oligarchs were seeking help from the Spartan garrison at Dekeleia. The Persian king was paying the Spartan fleet; and 90 Phoenician ships were at Aspendos. Then it was that the generals sent for Alkibiades. Instead of disdaining them, he came at their call, and restored the prosperity of Athens at home and abroad. (§§ 5—22.)
It remains to speak of his private life—after a word as to his descent. On the paternal side, he sprang from the Eupatridac,—on the maternal, from the Alkmaeonidae—a family, one of whose members, Alkmaeon, was the first winner of a chariot-race at Olympia,—a family which was true to the people throughout the forty years of the Peisistratid tyranny, and which produced the leaders under whom the tyrants were overthrown. Alkibiades, whose father fell at Koroneia (great-grandson of him just named), became the ward of Perikles. On reaching the age for military service, he distinguished himself as one of 1000 picked hoplites whom Phormio led into Thrace. He afterwards married the daughter of Hipponikos,—whose hand was another prize won by him from many competitors. About the same time he conducted a sacred embassy to Olympia; and scorning to excel as a common athlete, sought a more splendid triumph in the chariot race. He entered more and better teams than the greatest State could have afforded; and gained the first, second, and third places. As regards his other public services, they might have been less brilliantly performed, and yet have formed the glory of other men: but to praise him for them would be trivial. (§§ 23—35.)
His loyalty to the democracy was proved by his sufferings. His banishment was the first preparation for the oligarchy of the Four Hundred, and the first consequence of the oligarchy of the Thirty. His interests were, indeed, closely bound up with yours. The Tyrants knew this; and while they drove others from Athens, drove Alkibiades from Hellas; thinking that it would be vain to level the walls, unless they removed him who could restore them. Among those Tyrants was Charikles, brother-in-law of Tisias. Tisias himself was a senator under the Thirty, and yet dares, in this instance, to violate an amnesty which alone protects his own life. (§§ 36—44.)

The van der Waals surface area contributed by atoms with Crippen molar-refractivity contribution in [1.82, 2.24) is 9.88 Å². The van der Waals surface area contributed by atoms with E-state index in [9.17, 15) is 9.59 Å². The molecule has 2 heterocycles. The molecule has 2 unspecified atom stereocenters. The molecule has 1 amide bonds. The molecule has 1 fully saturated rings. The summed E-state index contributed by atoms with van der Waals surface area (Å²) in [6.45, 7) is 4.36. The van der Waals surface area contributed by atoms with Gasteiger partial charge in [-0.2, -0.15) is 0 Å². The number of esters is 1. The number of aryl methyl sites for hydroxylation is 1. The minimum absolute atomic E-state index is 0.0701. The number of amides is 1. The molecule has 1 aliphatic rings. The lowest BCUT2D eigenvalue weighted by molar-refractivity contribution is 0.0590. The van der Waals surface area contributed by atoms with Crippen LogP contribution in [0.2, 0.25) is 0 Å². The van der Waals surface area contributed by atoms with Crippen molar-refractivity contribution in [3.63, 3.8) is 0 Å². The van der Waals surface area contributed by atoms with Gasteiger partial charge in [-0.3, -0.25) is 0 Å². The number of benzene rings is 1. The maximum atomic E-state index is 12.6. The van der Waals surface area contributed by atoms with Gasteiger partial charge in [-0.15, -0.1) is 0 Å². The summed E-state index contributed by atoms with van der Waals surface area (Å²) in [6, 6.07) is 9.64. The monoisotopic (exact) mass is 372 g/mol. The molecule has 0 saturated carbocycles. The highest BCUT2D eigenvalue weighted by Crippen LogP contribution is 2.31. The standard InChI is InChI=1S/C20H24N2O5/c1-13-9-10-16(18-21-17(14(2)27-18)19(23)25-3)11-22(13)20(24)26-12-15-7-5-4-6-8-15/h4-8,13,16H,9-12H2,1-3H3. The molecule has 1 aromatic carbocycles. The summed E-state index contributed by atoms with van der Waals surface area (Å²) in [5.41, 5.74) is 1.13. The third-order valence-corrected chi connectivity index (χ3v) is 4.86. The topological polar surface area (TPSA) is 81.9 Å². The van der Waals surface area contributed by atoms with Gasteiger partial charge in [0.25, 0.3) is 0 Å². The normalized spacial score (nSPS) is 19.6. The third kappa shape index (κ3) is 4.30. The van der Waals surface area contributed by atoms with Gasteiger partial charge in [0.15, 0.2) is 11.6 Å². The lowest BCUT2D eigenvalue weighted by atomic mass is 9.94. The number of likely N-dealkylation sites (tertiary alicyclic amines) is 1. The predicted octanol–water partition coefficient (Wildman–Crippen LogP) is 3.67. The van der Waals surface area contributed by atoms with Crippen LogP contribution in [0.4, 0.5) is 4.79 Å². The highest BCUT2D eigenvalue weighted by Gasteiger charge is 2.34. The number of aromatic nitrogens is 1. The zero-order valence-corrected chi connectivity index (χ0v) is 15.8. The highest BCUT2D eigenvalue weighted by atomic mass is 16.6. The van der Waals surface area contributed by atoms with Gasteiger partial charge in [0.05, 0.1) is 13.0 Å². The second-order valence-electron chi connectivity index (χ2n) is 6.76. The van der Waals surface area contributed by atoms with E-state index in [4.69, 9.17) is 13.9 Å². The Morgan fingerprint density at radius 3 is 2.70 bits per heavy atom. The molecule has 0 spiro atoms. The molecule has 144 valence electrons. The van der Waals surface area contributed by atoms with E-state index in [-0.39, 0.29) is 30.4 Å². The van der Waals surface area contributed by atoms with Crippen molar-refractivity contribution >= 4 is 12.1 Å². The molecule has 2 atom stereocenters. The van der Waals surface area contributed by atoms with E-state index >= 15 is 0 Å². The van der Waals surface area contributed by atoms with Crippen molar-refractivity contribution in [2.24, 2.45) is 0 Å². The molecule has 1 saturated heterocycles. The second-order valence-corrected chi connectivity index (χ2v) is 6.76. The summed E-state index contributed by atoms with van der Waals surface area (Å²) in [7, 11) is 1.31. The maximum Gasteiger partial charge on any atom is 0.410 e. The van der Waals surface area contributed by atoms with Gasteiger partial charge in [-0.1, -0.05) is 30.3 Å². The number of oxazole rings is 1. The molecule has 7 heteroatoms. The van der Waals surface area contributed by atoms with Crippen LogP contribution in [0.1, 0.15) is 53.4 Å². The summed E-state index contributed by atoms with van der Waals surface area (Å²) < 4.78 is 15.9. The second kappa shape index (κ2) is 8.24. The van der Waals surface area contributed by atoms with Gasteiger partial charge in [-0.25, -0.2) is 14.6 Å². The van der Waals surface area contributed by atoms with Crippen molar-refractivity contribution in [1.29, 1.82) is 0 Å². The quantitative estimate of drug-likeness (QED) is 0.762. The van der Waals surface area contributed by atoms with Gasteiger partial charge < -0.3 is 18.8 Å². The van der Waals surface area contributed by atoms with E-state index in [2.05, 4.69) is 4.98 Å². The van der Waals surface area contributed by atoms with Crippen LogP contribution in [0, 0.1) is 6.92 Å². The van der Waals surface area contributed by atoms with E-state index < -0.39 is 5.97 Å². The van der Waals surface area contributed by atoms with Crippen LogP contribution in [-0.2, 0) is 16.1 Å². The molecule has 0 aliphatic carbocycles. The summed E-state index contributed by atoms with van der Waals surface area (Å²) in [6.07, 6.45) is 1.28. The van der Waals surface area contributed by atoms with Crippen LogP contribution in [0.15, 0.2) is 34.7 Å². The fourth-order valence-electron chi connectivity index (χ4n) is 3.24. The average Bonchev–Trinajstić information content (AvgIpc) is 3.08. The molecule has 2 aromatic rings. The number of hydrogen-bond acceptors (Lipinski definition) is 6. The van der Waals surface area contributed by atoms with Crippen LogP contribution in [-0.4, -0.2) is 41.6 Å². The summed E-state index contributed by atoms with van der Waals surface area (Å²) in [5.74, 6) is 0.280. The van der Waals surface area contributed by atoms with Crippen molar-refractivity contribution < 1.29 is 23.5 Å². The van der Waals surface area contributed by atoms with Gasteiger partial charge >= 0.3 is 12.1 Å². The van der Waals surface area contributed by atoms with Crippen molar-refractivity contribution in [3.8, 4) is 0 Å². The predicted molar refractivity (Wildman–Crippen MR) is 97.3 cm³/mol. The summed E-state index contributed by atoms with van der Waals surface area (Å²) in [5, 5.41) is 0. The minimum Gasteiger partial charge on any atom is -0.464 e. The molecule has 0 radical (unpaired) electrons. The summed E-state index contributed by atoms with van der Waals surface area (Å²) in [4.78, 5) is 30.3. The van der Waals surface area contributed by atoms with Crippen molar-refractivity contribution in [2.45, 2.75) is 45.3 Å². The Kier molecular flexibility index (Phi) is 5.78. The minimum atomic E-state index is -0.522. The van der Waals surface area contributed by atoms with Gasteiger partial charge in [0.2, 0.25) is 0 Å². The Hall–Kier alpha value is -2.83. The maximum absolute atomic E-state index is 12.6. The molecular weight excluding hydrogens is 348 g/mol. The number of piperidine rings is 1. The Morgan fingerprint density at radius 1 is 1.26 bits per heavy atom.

The defendant appeals to the pity of the judges. He has had experience enough of troubles. He was not four years old when his father was banished,—his mother being already dead—and was then in danger of his life. He was still a boy when he was driven from Athens by the Thirty; and at the restoration of the democracy, was prevented by his enemies from benefiting by the grant of land made to those whose property had been confiscated. The damages are now laid at five talents. He is too poor to pay this, and will therefore be disfranchised. The father's victory at Olympia ought not to have for a result the son's disgrace,— a citizen who has ere now lost his privileges in the cause of the people ought not again to lose them by the people's vote. (§§ 45—49.)
Isokrates marks elsewhere his admiration for the
genius of the elder Alkibiades10
; and the praise given to him here, one-sided though it is, was probably not due merely to the partiality of an advocate. It has been suggested that so strong an eulogy of so unpopular a man can hardly have been written for delivery in court, and that the speech, as it stands, must have been retouched11
. Rather in this very offence against forensic persuasion, and in the thoroughly epideictic character of the whole, we may recognise the first, and not the second, thoughts of Isokrates. Lysias took some verbal hints from this speech when (in 396 or 395) he wrote for the nephews of Nikias12
. It is interesting to contrast our speech with that Against Alkibiades of the pseudo-Andokides13
and with the two speeches of Lysias14
. In all four there is much wild misrepresentation; but together they are aids to estimating a man whom neither enemies nor friends could describe with moderation.